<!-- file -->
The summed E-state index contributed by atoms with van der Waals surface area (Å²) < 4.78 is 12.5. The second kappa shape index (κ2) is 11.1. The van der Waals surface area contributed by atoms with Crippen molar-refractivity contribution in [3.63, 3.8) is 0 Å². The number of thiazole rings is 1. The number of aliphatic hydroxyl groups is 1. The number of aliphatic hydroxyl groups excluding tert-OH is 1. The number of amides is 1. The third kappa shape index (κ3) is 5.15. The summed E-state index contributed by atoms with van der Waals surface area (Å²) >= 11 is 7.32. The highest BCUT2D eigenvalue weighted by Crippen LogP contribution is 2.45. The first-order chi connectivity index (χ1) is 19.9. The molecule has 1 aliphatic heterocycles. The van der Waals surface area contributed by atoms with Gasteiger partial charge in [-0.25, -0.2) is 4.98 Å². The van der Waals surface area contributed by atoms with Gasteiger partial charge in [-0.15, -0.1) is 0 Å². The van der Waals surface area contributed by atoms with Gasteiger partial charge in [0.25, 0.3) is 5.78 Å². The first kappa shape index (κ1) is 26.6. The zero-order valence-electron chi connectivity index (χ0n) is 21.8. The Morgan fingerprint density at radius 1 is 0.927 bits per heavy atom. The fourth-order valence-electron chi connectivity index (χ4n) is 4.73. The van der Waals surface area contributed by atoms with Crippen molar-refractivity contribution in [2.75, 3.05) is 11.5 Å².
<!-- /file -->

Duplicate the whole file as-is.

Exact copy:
The summed E-state index contributed by atoms with van der Waals surface area (Å²) < 4.78 is 12.5. The second kappa shape index (κ2) is 11.1. The van der Waals surface area contributed by atoms with Crippen molar-refractivity contribution in [3.63, 3.8) is 0 Å². The number of thiazole rings is 1. The number of aliphatic hydroxyl groups is 1. The number of aliphatic hydroxyl groups excluding tert-OH is 1. The number of amides is 1. The third kappa shape index (κ3) is 5.15. The summed E-state index contributed by atoms with van der Waals surface area (Å²) >= 11 is 7.32. The highest BCUT2D eigenvalue weighted by Crippen LogP contribution is 2.45. The first-order chi connectivity index (χ1) is 19.9. The molecule has 1 aliphatic heterocycles. The van der Waals surface area contributed by atoms with Gasteiger partial charge in [-0.25, -0.2) is 4.98 Å². The van der Waals surface area contributed by atoms with Gasteiger partial charge in [-0.15, -0.1) is 0 Å². The van der Waals surface area contributed by atoms with Gasteiger partial charge in [0.25, 0.3) is 5.78 Å². The first kappa shape index (κ1) is 26.6. The zero-order valence-electron chi connectivity index (χ0n) is 21.8. The Morgan fingerprint density at radius 1 is 0.927 bits per heavy atom. The fourth-order valence-electron chi connectivity index (χ4n) is 4.73. The van der Waals surface area contributed by atoms with Crippen molar-refractivity contribution in [2.75, 3.05) is 11.5 Å².